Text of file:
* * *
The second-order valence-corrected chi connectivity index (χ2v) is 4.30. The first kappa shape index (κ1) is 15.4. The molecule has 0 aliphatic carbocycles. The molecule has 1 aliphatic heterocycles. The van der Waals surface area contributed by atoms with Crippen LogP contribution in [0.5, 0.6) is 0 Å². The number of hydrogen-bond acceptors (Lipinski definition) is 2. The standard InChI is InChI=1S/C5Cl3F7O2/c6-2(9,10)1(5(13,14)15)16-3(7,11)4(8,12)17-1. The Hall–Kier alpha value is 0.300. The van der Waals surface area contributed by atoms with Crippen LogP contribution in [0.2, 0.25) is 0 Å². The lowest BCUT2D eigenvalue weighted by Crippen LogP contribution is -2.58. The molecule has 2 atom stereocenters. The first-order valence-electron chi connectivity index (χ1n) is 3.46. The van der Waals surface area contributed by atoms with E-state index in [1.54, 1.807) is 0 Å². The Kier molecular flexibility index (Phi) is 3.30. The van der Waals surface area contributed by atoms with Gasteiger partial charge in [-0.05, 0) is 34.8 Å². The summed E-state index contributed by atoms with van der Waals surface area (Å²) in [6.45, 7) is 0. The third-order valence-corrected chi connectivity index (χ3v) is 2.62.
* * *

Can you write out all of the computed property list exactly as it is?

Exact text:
The second-order valence-corrected chi connectivity index (χ2v) is 4.30. The first kappa shape index (κ1) is 15.4. The molecule has 0 aliphatic carbocycles. The molecule has 1 aliphatic heterocycles. The van der Waals surface area contributed by atoms with Crippen LogP contribution in [0.5, 0.6) is 0 Å². The number of hydrogen-bond acceptors (Lipinski definition) is 2. The standard InChI is InChI=1S/C5Cl3F7O2/c6-2(9,10)1(5(13,14)15)16-3(7,11)4(8,12)17-1. The Hall–Kier alpha value is 0.300. The van der Waals surface area contributed by atoms with Crippen LogP contribution in [0.2, 0.25) is 0 Å². The lowest BCUT2D eigenvalue weighted by Crippen LogP contribution is -2.58. The molecule has 2 atom stereocenters. The first-order valence-electron chi connectivity index (χ1n) is 3.46. The van der Waals surface area contributed by atoms with E-state index in [1.54, 1.807) is 0 Å². The Kier molecular flexibility index (Phi) is 3.30. The van der Waals surface area contributed by atoms with Gasteiger partial charge in [-0.05, 0) is 34.8 Å². The summed E-state index contributed by atoms with van der Waals surface area (Å²) in [6.45, 7) is 0. The third-order valence-corrected chi connectivity index (χ3v) is 2.62.